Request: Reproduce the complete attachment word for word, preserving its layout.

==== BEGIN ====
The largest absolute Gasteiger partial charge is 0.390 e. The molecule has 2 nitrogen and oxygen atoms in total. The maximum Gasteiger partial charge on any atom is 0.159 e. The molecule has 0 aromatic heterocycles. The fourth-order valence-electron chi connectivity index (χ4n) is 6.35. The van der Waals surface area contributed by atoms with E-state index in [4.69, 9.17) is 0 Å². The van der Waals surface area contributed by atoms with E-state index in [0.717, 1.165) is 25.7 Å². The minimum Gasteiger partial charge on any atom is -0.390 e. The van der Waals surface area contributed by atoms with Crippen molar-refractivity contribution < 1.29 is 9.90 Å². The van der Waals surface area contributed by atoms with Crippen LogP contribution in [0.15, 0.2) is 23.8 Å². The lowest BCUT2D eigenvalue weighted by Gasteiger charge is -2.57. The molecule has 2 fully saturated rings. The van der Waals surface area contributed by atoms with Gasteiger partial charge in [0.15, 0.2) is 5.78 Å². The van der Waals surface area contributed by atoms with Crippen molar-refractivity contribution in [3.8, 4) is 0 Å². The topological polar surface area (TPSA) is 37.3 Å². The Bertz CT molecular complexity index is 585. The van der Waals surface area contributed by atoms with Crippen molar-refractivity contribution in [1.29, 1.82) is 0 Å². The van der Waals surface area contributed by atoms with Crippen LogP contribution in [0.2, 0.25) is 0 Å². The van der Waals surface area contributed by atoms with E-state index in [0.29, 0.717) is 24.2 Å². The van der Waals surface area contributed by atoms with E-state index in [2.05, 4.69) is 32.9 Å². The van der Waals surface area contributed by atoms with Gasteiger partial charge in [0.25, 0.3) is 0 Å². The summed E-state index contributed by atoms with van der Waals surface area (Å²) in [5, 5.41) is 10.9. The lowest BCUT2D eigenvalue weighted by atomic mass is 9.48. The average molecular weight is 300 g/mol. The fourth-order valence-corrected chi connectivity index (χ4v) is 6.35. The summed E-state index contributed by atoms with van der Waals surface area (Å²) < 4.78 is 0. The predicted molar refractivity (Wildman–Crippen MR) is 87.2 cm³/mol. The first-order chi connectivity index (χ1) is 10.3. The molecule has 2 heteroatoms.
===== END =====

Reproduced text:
The largest absolute Gasteiger partial charge is 0.390 e. The molecule has 2 nitrogen and oxygen atoms in total. The maximum Gasteiger partial charge on any atom is 0.159 e. The molecule has 0 aromatic heterocycles. The fourth-order valence-electron chi connectivity index (χ4n) is 6.35. The van der Waals surface area contributed by atoms with E-state index in [4.69, 9.17) is 0 Å². The van der Waals surface area contributed by atoms with E-state index in [0.717, 1.165) is 25.7 Å². The minimum Gasteiger partial charge on any atom is -0.390 e. The van der Waals surface area contributed by atoms with Crippen molar-refractivity contribution < 1.29 is 9.90 Å². The van der Waals surface area contributed by atoms with Crippen LogP contribution in [0.15, 0.2) is 23.8 Å². The lowest BCUT2D eigenvalue weighted by Gasteiger charge is -2.57. The molecule has 2 fully saturated rings. The van der Waals surface area contributed by atoms with Gasteiger partial charge in [0.15, 0.2) is 5.78 Å². The van der Waals surface area contributed by atoms with Crippen molar-refractivity contribution in [3.8, 4) is 0 Å². The topological polar surface area (TPSA) is 37.3 Å². The Bertz CT molecular complexity index is 585. The van der Waals surface area contributed by atoms with Crippen molar-refractivity contribution in [1.29, 1.82) is 0 Å². The van der Waals surface area contributed by atoms with Crippen LogP contribution in [0.2, 0.25) is 0 Å². The van der Waals surface area contributed by atoms with E-state index in [0.29, 0.717) is 24.2 Å². The van der Waals surface area contributed by atoms with E-state index in [2.05, 4.69) is 32.9 Å². The van der Waals surface area contributed by atoms with Gasteiger partial charge in [0.25, 0.3) is 0 Å². The summed E-state index contributed by atoms with van der Waals surface area (Å²) in [5, 5.41) is 10.9. The lowest BCUT2D eigenvalue weighted by atomic mass is 9.48. The average molecular weight is 300 g/mol. The fourth-order valence-corrected chi connectivity index (χ4v) is 6.35. The summed E-state index contributed by atoms with van der Waals surface area (Å²) < 4.78 is 0. The predicted molar refractivity (Wildman–Crippen MR) is 87.2 cm³/mol. The first-order chi connectivity index (χ1) is 10.3. The molecule has 2 heteroatoms.